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Investigation: Robots

Moment of Science - Esperanto

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Happy Halloween everyone!  We have quite the treat in store for you.

The investigation into Our Companion the Robot concludes.  Robot helicopters are here, can Skynet be far behind?  Meanwhile Dr. Geek must face Professor Pedantic in a battle of the labs.  Little do they know the future is at stake.

K9 may be The Doctor’s most loyal companion, but working within the limitations of what amounted to a glorified, disguised remote controlled toy car, was challenging at best. Apparently the people who designed K9 to function only in the most ideal of studio controlled conditions missed the memo that mandated that nearly every other episode of Doctor Who would be filmed in a quarry. There was just no way K9 could cope with all those obstacles, let alone deal with a Dalek at the same time. But fear not, a mobile robot animal is in development.
Boston Dynamics has developed WildCat. WildCat is capable of bounding, and galloping at speeds of up to 16mph.

Moment of Science - Esperanto

Click here to view and listen

Download .MP3

In this new episode of Doctor Geek’s Laboratory of Applied Geekdom, the investigation into Our Companion the robot continues.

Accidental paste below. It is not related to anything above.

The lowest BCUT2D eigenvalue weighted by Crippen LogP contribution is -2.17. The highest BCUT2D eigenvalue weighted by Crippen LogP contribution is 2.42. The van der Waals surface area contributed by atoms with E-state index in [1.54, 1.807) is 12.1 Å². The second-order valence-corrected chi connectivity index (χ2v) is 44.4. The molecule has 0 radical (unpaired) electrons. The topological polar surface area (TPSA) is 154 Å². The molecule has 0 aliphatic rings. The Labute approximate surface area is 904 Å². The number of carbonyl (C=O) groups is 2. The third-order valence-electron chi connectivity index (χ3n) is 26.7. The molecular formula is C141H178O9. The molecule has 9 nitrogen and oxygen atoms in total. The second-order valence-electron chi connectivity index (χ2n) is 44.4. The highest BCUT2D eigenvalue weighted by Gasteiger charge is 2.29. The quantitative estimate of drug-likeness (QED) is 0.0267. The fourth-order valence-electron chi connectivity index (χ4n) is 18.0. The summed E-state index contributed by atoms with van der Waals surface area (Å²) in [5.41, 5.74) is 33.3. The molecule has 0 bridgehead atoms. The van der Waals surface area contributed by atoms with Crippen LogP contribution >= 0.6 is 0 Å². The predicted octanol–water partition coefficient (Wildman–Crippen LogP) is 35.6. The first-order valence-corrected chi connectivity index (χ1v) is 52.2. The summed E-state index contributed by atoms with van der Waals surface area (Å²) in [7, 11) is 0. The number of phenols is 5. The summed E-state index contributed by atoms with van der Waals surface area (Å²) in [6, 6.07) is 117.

Meet Albin Johnson founder of The 501st Legion and owner of R2KT.  Meanwhile Mr. Creature explores the future for robots at that most wretched hive of scum and villainy, The Cobalt Parrots Cantina

We must be on to something.  No sooner did we start our investigation into robot companions, than Japan launched the world’s first talking robot into space to serve as
companion to astronaut Kochi Wakata who will begin his mission in November.

Measuring 34cm (13 inches), Kirobo arrived at the ISS on August 9th.  Kirobo is part of a study to see how machines can lend emotional support to people isolated over long periods. Kirobo has been programmed to communicate in Japanese and keep records of its  conversations with Mr Wakata who will take over as commander of the ISS later this year.In addition, it is expected to relay messages from the control room to the astronaut.

Kirobo’s name derives from the Japanese words for “hope” and “robot”. The small android weighs about 1kg (2.2 pounds) and has a wide range of physical motion. As if this was not cool enough, looks like someone is applying their geekdom. Kirobo’s design was inspired by the legendary animation character Astro Boy.